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Make what’s ahead better than what’s behind

By Chris Bruce

As we move into our new year, the optimism of C.S. Lewis in his famous quote, “There are far, far better things ahead than any we leave behind,” can only be realized when companies reflect on both the past and the year ahead. Without this, mistakes are doomed to be repeated and stretch goals will be near impossible to reach.

If you haven’t already looked back to plan forward, there’s still time. Just follow these 5 steps.

1. Conduct a comprehensive review

Before setting ambitious goals or deciding on the programs to undertake, you need to review what went well or not last year. Investing in introspection that leads you to actionable insights is always time well spent. Team members should reflect on the projects they worked on last year and report on successes or improvements with, of course, a big focus on using data to back up their findings. You could also supplement your department’s internal reflections by sending out a survey to employees to see what they were happiest about or what they’d like to see improved.

2. Develop goals

Based on the findings from your introspection, first set a goal of plugging any existing gaps and then set goals that will propel your programs to the next level.

Because benefits play such an important role in employee satisfaction and talent attraction, they should get special attention. The areas any leading global benefits program should focus on are remarkably similar across the board in any industry. The key to success is figuring out where and how your company can improve when it comes to increasing personalization, driving engagement, controlling cost, managing risk, and automating administration.

3. Get program buy-in

Deloittee estimates up to 70% of organizational redesign or change falls short because of resistance in the form of “creative disobedience” from the executive team. It’s critical you ask for executive and board buy-in by being ready to explain your vision, as well as the tools and resources you need to make it happen.

4. Track your progress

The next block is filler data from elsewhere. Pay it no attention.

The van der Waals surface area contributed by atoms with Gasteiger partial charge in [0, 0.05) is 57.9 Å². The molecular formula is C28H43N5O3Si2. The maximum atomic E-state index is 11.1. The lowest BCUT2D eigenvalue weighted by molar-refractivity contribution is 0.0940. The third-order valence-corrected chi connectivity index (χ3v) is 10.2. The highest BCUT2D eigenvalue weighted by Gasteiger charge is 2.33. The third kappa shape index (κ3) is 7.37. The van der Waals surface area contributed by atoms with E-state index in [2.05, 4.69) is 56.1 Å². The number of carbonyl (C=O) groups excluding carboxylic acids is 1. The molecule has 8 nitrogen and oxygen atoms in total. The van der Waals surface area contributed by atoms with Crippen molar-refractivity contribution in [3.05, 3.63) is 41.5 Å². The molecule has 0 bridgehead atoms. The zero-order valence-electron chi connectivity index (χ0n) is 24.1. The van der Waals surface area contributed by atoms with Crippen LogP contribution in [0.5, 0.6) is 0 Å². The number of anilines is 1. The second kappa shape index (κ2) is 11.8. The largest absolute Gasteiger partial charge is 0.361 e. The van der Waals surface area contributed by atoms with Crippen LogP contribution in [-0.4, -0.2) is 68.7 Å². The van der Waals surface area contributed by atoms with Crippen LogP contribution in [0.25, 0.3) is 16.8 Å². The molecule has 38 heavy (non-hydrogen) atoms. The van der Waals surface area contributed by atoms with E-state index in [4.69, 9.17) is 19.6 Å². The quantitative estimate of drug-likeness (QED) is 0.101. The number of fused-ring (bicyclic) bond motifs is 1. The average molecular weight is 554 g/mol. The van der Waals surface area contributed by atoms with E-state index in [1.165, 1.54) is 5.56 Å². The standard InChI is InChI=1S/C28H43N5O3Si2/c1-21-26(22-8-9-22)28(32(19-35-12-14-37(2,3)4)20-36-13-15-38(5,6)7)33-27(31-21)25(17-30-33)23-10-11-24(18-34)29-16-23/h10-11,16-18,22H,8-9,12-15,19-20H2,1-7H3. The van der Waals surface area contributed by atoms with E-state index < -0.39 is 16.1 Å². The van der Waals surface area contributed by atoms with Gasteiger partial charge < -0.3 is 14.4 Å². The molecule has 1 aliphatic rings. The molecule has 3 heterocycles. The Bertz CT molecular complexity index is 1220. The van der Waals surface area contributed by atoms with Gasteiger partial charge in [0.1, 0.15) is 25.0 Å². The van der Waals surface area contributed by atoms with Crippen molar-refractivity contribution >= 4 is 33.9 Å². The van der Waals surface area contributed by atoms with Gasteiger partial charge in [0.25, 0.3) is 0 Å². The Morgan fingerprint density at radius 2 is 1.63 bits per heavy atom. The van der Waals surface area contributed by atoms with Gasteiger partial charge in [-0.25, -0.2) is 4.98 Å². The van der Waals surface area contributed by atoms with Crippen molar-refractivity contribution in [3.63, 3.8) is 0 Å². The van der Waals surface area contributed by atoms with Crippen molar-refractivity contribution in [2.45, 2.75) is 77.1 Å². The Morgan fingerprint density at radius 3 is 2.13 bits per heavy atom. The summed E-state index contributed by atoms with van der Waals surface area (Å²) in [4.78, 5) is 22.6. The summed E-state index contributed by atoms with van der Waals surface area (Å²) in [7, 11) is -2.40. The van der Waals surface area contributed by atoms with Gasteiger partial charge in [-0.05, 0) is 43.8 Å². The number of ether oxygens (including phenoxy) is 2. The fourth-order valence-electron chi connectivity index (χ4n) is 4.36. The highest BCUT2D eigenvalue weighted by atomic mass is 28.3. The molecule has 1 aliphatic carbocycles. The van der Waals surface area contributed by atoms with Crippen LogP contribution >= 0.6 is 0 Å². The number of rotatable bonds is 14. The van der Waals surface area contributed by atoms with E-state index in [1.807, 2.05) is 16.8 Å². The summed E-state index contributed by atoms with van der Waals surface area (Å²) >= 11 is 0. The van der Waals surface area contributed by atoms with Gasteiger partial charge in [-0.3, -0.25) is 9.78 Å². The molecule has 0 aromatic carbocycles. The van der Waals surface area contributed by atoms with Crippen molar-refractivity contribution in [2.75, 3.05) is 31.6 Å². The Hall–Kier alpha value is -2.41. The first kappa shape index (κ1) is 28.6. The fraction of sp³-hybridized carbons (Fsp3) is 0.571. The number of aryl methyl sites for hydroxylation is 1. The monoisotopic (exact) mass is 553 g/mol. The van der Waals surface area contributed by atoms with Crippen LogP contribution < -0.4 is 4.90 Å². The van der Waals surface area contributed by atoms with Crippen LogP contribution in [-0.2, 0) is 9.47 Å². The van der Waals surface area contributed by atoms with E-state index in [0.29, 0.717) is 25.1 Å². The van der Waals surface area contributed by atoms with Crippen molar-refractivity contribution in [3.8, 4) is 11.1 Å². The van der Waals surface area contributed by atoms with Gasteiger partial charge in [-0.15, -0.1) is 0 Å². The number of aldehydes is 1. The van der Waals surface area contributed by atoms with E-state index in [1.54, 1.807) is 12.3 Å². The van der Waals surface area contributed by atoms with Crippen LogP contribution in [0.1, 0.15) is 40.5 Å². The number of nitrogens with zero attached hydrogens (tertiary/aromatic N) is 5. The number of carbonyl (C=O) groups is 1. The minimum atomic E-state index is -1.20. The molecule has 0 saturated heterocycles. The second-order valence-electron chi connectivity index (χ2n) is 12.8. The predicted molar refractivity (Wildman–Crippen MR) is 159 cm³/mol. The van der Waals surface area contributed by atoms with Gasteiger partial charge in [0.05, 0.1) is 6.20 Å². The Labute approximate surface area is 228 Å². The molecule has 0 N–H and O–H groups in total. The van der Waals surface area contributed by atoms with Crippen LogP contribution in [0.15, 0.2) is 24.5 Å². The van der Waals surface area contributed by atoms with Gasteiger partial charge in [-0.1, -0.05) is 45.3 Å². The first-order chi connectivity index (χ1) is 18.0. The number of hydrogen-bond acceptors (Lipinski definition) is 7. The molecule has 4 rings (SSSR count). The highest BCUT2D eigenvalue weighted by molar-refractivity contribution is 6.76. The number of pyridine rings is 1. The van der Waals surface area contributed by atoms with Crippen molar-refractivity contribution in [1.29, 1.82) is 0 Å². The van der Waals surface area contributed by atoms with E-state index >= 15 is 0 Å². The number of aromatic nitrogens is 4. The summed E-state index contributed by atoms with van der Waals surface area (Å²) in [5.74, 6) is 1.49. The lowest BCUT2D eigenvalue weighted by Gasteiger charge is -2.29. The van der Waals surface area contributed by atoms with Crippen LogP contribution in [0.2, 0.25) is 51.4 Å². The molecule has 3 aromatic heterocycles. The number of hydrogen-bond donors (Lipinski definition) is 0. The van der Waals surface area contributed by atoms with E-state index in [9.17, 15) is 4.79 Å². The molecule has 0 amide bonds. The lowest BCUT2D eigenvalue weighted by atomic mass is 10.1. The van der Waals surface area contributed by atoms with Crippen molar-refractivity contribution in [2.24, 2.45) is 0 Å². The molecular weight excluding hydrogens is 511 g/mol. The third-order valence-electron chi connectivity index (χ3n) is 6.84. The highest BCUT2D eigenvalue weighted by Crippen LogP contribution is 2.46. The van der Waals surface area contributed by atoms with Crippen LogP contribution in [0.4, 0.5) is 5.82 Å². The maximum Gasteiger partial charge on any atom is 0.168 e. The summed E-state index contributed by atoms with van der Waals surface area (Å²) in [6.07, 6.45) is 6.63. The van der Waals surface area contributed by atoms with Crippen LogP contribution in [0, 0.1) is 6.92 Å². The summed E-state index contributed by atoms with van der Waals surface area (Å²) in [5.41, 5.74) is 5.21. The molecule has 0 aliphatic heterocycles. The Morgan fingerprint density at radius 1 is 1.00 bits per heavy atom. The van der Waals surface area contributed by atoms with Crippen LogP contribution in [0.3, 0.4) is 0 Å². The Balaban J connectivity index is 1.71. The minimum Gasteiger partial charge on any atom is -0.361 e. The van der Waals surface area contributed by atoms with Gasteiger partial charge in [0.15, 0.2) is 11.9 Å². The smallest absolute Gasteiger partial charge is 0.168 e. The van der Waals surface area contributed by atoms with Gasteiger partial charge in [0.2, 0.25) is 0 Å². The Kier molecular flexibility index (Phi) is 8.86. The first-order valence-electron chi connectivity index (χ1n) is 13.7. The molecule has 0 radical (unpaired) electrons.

Poor follow-up is the biggest hindrance to succeeding with resolutions. This can be overcome in a few different ways. Set an overall goal and then divide it into smaller milestones that can be checked in on at shorter intervals. Put plans in place to track the team’s progress that let everyone know exactly how KPIs will be measured.

Another helpful tactic can be to publicize your goals company-wide. The benefit with this is twofold: It will hold the team publicly accountable and it also lets employees know that the team is constantly working to improve.

5. Value what you do

Don’t undervalue the power of emotional investment in day-to-day work. Remind the HR team that they are not operating in a vacuum. When an employee is suddenly dealing with a cancer diagnosis or an expectant mother needs extra support for a healthy pregnancy, the benefits that support them matter more than ever. This HR and benefits work impacts people in real, powerful ways and that should be a driving force for following through with ambitious, new goals in the new year.

What it comes down to is focusing on progress, not perfection. There will always be unforeseen challenges that pop up in the year ahead. For example, it only takes one unexpected regulatory development for the best laid plans to be thrown off-kilter. Coming up with resolutions for the new year shouldn’t be carved in stone, but rather living and breathing goals that adjust based on company needs and are focused on improving employees’ happiness and productivity.


This article was republished, with the author’s permission, from TLNT.com.

Chris Bruce

Chris Bruce is the managing director and co-founder of Thomsons Online Benefits. Chris led the development of Thomsons’ first benefits administration technology platform, Darwin, as well as core intellectual property such as Intelligent Reward, a unique benefits strategy development methodology.

Under Chris’ leadership, Thomsons Online Benefits software is connecting employees with their benefits in over 69 countries and 18 languages, and is used by the world’s leading employers, including seven of the top 10 technology companies.

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